Whether you are new to the Conveyancing process, or you’ve been through it all before, it’s likely that you will have a number of questions you would like to ask your Conveyancer. This is perfectly understandable. After all, buying or selling a property is a significant transaction and you will want to be prepared.
So to help you find the answers you are looking for, we’ve explained some of the most common questions people ask their Conveyancer.
1. At what point should I instruct a Conveyancer?
At the very latest you should instruct a Conveyancer when you have an offer accepted on a property (if you are the buyer), or when you accept an offer on your property (if you are the seller).
This is the moment the Conveyancing process begins, so you will need to have your Conveyancer lined up and ready to act. That’s why it’s best to instruct a Conveyancer before it gets to the point of offers being accepted. If you are the seller, you could instruct a Conveyancer when you put your property on the market, or if you are the buyer, you could instruct a Conveyancer at the moment you begin your property hunt. This can sometimes help buyers to find properties that are not yet on the market, and shows the sellers that you are really serious about buying.
2. Do I need to choose a local Conveyancer?
No, you do not need to choose a Conveyancer who is local to where you currently live, or who is local to the property you are buying.
These days there’s actually no need for you to visit your Conveyancer’s office at all. Everything can be done by post, email and phone. So you can choose a Conveyancer who is located anywhere in England and Wales, regardless of which part of the country you live in. This gives you the opportunity to shop around for the best price and to select the Conveyancer that is right for you.
3. What do I need to do?
Your Conveyancer will do the majority of the work, but there are some things that you will need to do. Your Conveyancer will advise you on exactly what is required of you, as and when the time arises.
For example, at the start of the Conveyancing process you will need to provide proof of ID and address. If you are buying a property then you’ll also need to:
- Arrange the mortgage
- Provide proof of funds for the money you are using
- Put buildings insurance in place before the exchange of contracts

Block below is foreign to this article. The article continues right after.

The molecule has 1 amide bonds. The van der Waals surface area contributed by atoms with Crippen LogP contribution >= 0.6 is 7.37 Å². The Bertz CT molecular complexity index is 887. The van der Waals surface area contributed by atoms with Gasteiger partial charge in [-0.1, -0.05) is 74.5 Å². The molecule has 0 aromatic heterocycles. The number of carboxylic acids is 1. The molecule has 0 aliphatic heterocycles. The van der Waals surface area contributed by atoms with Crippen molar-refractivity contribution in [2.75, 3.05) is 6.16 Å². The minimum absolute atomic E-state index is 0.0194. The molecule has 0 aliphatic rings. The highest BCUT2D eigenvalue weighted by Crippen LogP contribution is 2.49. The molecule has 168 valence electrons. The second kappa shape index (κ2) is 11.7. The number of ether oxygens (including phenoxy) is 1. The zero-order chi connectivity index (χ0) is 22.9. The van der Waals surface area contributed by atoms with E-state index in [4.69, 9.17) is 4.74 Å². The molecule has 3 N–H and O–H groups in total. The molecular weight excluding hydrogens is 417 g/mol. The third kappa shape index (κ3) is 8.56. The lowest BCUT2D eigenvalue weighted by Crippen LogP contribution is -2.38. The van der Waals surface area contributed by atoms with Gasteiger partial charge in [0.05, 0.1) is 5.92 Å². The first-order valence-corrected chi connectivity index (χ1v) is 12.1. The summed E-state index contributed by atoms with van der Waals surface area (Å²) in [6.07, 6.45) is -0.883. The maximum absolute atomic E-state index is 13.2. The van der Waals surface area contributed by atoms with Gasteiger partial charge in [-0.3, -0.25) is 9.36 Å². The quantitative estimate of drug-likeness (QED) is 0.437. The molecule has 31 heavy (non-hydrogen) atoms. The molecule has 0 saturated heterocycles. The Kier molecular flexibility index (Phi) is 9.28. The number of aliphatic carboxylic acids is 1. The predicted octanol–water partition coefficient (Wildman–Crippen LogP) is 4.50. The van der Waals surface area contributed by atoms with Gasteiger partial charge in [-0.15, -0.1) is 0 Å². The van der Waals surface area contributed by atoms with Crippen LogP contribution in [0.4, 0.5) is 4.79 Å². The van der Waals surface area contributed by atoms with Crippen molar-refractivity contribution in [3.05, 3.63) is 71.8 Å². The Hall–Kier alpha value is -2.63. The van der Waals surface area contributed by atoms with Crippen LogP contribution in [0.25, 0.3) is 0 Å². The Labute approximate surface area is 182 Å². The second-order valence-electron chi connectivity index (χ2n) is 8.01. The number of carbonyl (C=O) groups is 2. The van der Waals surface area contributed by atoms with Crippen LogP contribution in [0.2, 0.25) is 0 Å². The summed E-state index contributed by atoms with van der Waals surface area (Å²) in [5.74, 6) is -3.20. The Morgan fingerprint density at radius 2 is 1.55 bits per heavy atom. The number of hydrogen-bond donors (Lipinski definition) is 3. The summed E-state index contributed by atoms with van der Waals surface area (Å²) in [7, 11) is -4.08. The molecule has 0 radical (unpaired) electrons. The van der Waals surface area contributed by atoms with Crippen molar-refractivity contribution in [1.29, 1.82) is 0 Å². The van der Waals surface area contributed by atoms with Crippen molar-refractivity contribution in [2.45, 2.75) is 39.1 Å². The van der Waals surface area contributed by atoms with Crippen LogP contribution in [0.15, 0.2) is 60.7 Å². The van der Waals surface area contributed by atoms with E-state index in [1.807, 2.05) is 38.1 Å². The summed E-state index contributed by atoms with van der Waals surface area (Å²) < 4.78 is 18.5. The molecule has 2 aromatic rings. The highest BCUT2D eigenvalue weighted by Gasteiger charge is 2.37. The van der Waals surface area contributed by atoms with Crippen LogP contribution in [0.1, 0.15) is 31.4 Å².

- Check the terms of the contract
- Review the results of the survey and property searches, and raise any queries
- Sign any paperwork, including the contract
4. How long does the Conveyancing process take?
This is a difficult question to answer because it depends on so many factors, but once you have reached the point of exchanging contracts, it will usually be between one and four weeks before the transaction is finalised.
But as for the length of time it will take from start to finish, it is impossible to say. Of course this is very frustrating for those involved, which is why buying and selling a home requires a significant amount of flexibility and patience.
A major factor that can impact on the amount of time it takes is the length of the chain. If there is no chain, and no other issues to contend with, the Conveyancing process can be completed within a couple of months. But if you are stuck in a chain, you will be at the mercy of everyone else finding a buyer/having an offer accepted. Even then offers can be withdrawn, causing the chain to break down. If you want to avoid this, it’s best to look for buyers/sellers with no chain.
The results of property searches and surveys can also halt the progression of a property transaction. If they shed light on a potential problem, the buyer will usually not want to proceed (or will not be able to, if they have a mortgage) until further investigations have been carried out.
These are just two examples of why the Conveyancing process might not go as quickly as you want it to. There may be other issues at play, all of which can affect how long the Conveyancing process takes.
Read more about Potential Delays in Conveyancing.
It is only once you get to the exchange of contracts that you will have more of a definite time frame, because when you exchange, you will set a date for completion. This means you will know the exact day you will hand over or receive the keys. Typically this will happen between one and four weeks after the exchange of contracts, but this is only a guideline – it can be more, or it can be less.
5. How much does Conveyancing cost?
There is not a set price for Conveyancing costs. Every Conveyancer will set their own Conveyancing fees. Some may charge an hourly rate, while some may calculate their fees according to the value of the property you are buying/selling. So it’s always best to contact a number of different Conveyancers and ask about their fees, and what the fees include, so you can compare like-for-like quotes.
Co-op Legal Services can provide some of the lowest Conveyancing fees available. We will provide you with a written fixed fee quote, detailing what is included, and all quotes include a No Sale No Fee Guarantee. Once a written quote has been provided, that price will not change.